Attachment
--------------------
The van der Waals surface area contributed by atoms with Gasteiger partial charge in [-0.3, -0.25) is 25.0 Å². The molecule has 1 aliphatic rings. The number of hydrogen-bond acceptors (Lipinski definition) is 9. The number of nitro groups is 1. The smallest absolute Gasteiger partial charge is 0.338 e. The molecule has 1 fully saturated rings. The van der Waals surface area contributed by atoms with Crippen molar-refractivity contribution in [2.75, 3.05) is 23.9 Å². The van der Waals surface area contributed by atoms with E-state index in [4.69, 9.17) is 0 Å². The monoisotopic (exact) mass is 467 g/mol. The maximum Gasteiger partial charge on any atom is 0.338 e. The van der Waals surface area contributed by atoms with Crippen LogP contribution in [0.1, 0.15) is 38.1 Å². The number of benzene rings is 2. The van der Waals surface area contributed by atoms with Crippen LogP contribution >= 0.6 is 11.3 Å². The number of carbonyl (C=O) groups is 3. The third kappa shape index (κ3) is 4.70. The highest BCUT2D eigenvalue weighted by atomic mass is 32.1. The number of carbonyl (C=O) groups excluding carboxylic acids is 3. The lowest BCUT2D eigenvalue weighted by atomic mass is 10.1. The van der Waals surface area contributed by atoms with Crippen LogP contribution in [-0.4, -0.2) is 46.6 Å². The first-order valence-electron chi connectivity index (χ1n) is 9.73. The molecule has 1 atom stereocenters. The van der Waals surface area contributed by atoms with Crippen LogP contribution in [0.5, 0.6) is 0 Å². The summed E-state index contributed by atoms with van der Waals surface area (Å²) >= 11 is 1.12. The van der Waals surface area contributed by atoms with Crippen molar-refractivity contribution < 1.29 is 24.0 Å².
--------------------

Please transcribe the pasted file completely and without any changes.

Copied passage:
The van der Waals surface area contributed by atoms with Gasteiger partial charge in [-0.3, -0.25) is 25.0 Å². The molecule has 1 aliphatic rings. The number of hydrogen-bond acceptors (Lipinski definition) is 9. The number of nitro groups is 1. The smallest absolute Gasteiger partial charge is 0.338 e. The molecule has 1 fully saturated rings. The van der Waals surface area contributed by atoms with Crippen molar-refractivity contribution in [2.75, 3.05) is 23.9 Å². The van der Waals surface area contributed by atoms with E-state index in [4.69, 9.17) is 0 Å². The monoisotopic (exact) mass is 467 g/mol. The maximum Gasteiger partial charge on any atom is 0.338 e. The van der Waals surface area contributed by atoms with Crippen LogP contribution in [0.1, 0.15) is 38.1 Å². The number of benzene rings is 2. The van der Waals surface area contributed by atoms with Crippen LogP contribution >= 0.6 is 11.3 Å². The number of carbonyl (C=O) groups is 3. The third kappa shape index (κ3) is 4.70. The highest BCUT2D eigenvalue weighted by atomic mass is 32.1. The number of carbonyl (C=O) groups excluding carboxylic acids is 3. The lowest BCUT2D eigenvalue weighted by atomic mass is 10.1. The van der Waals surface area contributed by atoms with Crippen LogP contribution in [-0.4, -0.2) is 46.6 Å². The first-order valence-electron chi connectivity index (χ1n) is 9.73. The molecule has 1 atom stereocenters. The van der Waals surface area contributed by atoms with Crippen LogP contribution in [0.5, 0.6) is 0 Å². The summed E-state index contributed by atoms with van der Waals surface area (Å²) >= 11 is 1.12. The van der Waals surface area contributed by atoms with Crippen molar-refractivity contribution < 1.29 is 24.0 Å².